Nigerian Court Convicts Officials for Stealing Rice Meant for Boko Haram Victims

Nigeria IDPs cooking
Women cook in pots at an Internally Displaced Persons (IDP) camp in Dikwa, Borno State in north-eastern Nigeria on February 2, 2016. Boko Haram's insurgency has displaced more than 2 million people across Nigeria and neighboring countries. STRINGER/AFP/Getty

A Nigerian court has jailed two officials for stealing bags of rice donated to feed people fleeing from the militant group Boko Haram.

The two men stole and then sold 180 bags of rice donated by the Danish Refugee Council to feed internally displaced persons in Mafa, an area of Borno state in northeast Nigeria.

On Thursday, the high court in Maiduguri, the Borno state capital, sentenced each of the men to two years imprisonment and imposed a fine of 1 million naira ($3,200) each, according to a statement from Nigeria's anti-corruption watchdog, which brought the case against the convicts.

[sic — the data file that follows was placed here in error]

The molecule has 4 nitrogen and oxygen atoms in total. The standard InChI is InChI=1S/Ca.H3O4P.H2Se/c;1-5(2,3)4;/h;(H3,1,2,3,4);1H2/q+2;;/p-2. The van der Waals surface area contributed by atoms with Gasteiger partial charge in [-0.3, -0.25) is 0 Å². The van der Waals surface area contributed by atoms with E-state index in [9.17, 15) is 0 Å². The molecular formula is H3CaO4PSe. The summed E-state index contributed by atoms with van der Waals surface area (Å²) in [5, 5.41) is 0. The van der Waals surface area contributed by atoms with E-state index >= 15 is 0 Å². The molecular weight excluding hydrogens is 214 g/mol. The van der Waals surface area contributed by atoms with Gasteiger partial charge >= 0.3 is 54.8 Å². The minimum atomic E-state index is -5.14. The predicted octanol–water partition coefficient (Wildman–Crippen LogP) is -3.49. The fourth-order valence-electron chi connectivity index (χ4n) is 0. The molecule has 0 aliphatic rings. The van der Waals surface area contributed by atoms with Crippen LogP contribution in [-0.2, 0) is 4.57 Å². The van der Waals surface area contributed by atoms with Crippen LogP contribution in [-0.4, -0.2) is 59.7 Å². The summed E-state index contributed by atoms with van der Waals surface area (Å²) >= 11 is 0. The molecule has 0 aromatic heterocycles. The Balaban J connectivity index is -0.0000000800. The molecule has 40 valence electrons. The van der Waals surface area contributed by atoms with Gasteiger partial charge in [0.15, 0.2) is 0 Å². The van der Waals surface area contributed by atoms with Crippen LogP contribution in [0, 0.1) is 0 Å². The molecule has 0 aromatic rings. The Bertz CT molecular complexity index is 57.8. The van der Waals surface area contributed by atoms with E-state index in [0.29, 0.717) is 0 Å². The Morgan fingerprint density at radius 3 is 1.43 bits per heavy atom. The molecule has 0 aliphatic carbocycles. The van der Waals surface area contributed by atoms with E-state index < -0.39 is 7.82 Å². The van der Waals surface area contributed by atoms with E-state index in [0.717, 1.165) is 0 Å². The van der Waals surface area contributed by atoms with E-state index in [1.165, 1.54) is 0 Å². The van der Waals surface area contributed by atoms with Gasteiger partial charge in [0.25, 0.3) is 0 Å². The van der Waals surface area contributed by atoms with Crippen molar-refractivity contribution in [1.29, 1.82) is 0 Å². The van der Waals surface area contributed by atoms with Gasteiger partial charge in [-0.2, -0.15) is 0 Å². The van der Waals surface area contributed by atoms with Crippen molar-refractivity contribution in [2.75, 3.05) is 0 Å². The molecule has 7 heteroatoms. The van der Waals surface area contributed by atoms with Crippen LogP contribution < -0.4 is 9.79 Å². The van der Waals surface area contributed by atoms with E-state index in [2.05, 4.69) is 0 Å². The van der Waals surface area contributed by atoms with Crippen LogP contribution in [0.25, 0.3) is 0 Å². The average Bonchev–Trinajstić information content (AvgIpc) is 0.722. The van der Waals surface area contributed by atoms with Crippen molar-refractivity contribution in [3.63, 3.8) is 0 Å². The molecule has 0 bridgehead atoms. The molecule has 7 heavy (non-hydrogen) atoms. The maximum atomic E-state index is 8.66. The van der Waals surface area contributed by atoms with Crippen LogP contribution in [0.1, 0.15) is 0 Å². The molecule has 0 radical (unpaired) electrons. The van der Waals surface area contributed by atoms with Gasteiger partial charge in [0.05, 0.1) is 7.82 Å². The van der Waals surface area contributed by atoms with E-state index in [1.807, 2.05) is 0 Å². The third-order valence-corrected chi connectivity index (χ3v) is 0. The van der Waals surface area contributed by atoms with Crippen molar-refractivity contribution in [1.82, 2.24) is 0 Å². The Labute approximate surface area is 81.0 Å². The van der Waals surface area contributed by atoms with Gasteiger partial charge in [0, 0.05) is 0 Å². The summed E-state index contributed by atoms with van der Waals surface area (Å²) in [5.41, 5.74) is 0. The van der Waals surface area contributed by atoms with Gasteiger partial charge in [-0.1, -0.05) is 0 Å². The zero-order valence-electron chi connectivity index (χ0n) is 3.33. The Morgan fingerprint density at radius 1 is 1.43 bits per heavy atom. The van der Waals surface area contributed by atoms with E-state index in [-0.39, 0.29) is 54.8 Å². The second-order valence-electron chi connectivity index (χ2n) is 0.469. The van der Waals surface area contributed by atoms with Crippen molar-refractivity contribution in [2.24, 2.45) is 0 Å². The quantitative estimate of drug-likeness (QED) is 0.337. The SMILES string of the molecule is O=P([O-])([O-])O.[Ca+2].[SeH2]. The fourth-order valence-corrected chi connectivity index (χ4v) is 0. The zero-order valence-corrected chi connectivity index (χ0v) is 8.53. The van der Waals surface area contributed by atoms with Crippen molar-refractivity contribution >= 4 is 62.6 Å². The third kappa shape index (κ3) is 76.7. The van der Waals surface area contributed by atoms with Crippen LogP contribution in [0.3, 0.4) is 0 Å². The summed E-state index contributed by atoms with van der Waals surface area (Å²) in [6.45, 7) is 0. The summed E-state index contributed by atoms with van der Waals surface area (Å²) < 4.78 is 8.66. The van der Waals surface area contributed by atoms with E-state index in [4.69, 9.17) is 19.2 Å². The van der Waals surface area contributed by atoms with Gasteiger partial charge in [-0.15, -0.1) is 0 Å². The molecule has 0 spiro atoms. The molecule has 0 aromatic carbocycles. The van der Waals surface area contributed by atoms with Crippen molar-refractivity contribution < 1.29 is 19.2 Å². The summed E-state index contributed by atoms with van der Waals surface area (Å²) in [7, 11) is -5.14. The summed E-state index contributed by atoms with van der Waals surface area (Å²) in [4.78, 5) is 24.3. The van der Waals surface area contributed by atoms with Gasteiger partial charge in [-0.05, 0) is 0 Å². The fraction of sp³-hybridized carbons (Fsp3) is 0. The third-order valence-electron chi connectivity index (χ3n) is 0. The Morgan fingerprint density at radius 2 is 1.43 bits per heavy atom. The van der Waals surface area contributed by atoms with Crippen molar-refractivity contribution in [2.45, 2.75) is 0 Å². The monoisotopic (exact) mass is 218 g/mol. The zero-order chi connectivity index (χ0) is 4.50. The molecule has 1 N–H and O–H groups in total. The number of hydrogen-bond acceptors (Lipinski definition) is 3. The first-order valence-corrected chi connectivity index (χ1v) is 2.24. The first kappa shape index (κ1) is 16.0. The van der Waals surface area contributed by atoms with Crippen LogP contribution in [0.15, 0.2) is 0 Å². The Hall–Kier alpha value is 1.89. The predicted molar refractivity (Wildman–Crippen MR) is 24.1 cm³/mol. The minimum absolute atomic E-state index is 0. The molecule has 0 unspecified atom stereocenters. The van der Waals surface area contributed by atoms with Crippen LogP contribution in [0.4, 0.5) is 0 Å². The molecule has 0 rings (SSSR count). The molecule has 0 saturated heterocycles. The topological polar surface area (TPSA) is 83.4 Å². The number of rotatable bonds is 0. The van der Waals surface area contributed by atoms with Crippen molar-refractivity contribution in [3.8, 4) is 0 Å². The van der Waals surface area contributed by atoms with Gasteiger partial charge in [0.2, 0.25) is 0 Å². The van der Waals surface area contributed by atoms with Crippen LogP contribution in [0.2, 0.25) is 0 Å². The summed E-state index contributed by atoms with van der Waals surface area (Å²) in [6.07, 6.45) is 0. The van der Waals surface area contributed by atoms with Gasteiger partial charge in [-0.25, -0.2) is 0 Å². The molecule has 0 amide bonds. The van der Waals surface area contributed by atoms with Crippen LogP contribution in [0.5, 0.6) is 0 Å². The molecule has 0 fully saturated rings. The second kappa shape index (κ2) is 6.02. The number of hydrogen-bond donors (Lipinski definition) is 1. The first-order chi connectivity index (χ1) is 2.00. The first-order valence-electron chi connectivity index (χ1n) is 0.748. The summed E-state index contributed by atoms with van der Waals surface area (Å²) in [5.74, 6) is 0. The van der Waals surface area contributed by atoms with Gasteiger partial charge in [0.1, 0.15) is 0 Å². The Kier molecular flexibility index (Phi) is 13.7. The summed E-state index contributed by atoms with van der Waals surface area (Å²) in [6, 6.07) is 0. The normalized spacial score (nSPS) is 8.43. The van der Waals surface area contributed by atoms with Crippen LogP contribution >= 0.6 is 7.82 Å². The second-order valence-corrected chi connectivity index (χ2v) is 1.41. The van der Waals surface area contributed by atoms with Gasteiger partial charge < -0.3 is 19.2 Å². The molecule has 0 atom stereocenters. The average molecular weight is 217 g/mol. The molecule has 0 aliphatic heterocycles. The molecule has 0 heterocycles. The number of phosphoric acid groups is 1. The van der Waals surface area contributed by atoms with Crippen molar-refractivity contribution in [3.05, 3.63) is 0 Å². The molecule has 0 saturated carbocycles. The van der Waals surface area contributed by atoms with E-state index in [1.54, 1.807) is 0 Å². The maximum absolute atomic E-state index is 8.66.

Boko Haram —which means "Western education is a sin"—launched an armed uprising against the Nigerian government in 2009. The group has killed thousands of people, as it has spread its insurgency from northeast Nigeria to the neighboring countries of Cameroon, Chad and Niger.

At present, 1.8 million people are displaced across northeast Nigeria and almost 5 million people are in urgent need of food across the three worst-affected states: Borno, Adamawa and Yobe, according to the World Food Programme. Northeast Nigeria is one of four areas—along with Somalia, South Sudan and Yemen—where the United Nations has warned of potential famines that could endanger 20 million people. The U.N. has already declared famine in parts of South Sudan, with 100,000 people at risk of starvation.

One of the two men, Umar Ibrahim, was a local government councillor, while the other, Bulama Ali Zangebe, was a member of the camp feeding committee, the BBC reported. The bags of rice were marked as not for sale, and although the two men admitted the charges, they claimed that the food was close to expiring.

The convictions are reportedly the first related to stolen food aid since Boko Haram's uprising began. There have been multiple reports of public officials stealing food aid intended for the victims of the insurgency.

Nigerian President Muhammadu Buhari, who came to office in May 2015, has pledged to fight corruption. But while the Buhari administration claims to have recovered billions of dollars in looted public funds, there have so far been no high-profile convictions for corruption—though several trials are ongoing.